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What an intriguing insect this is! I’d heard of spittle bugs, of course, but didn’t really know anything about them until I started researching their story to go with my photos. Briefly, here’s what I’ve discovered …

160630 Red-and-black Froghopper (1)

The Red-and-black froghopper, scientific name Cercopis vulnerata, spends most of its life as a nymph living around the roots of trees, and the adults only appear above ground for a few short weeks in the summer.

160630 Red-and-black Froghopper (2)

So many British insects are hard to identify but the colours of this froghopper make it truly unmistakable – good news when it’s looking for a mate. Please excuse yet another voyeuristic photo of insects in copula!

160630 Red-and-black Froghopper (3)

Now comes the weird bit, the ‘cuckoo spit’, so named because it appears about the same time cuckoos reappear in Britain and can be heard broadcasting their characteristic call, though why the spittle is referred to as their spit escapes me. And it’s not really spit at all – it’s produced by the tiny froghopper nymph to protect itself from drying up and as a place to hide from predators.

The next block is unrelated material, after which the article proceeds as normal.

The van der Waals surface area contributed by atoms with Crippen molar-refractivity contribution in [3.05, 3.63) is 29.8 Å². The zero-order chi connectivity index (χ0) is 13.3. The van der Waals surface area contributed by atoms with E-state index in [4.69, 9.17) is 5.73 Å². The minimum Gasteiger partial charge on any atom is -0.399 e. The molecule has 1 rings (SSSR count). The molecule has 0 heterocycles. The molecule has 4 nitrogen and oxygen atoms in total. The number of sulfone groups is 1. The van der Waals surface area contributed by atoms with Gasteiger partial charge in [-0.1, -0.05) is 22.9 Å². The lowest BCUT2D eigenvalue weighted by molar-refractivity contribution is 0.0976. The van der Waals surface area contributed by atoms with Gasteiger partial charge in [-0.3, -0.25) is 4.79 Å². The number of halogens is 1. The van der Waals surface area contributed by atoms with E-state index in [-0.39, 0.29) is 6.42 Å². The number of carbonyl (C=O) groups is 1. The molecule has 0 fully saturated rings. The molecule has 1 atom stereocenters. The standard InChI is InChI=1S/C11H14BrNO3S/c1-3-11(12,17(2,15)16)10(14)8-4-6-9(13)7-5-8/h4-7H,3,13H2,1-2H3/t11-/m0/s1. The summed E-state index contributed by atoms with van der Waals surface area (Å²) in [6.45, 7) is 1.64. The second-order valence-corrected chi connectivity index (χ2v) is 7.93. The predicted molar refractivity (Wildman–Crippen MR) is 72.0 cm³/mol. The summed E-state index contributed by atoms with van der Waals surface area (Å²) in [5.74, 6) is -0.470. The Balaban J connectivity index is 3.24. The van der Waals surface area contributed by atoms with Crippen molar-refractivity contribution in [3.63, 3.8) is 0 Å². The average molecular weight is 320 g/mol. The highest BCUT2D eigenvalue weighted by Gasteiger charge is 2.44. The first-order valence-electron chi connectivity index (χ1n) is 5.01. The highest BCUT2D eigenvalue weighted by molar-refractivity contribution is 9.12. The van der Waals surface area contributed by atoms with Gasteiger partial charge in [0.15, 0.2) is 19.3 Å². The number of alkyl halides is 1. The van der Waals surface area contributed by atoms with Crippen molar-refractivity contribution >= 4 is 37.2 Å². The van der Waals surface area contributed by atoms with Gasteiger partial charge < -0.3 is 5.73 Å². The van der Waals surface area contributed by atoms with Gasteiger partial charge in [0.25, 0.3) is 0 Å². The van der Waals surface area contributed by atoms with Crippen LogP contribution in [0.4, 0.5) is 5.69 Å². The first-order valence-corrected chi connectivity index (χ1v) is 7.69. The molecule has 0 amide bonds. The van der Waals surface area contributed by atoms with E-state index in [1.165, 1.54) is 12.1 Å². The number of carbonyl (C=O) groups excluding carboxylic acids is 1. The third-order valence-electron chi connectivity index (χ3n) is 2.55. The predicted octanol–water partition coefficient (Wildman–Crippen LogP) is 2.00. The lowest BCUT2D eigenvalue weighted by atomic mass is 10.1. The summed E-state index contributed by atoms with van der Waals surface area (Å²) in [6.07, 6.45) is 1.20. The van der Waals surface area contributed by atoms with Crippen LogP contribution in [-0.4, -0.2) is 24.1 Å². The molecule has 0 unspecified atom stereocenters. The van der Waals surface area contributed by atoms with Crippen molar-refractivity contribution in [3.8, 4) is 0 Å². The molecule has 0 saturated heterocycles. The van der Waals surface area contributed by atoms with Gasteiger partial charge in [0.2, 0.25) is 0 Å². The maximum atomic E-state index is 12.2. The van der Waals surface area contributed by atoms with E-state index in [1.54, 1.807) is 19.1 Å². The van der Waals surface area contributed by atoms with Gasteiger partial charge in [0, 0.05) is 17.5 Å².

160630 Red-and-black Froghopper (4)

This cute little nymph actually mixes a fluid from its anus with a secretion from its abdominal glands and then blow bubbles into the mixture from a valve on its tummy. (And I touched that stuff!) After hanging out in its bubble sac for a while, the nymph heads underground, where it sheds its skin several times before changing into its red-and-black adult form and starting the process all over again.

160630 Red-and-black Froghopper (5)

Oh, and the froghopper part of its name comes from the way it imitates a frog by leaping away from danger, though I’ve never seen one do that. Maybe my camera and I don’t look all that dangerous.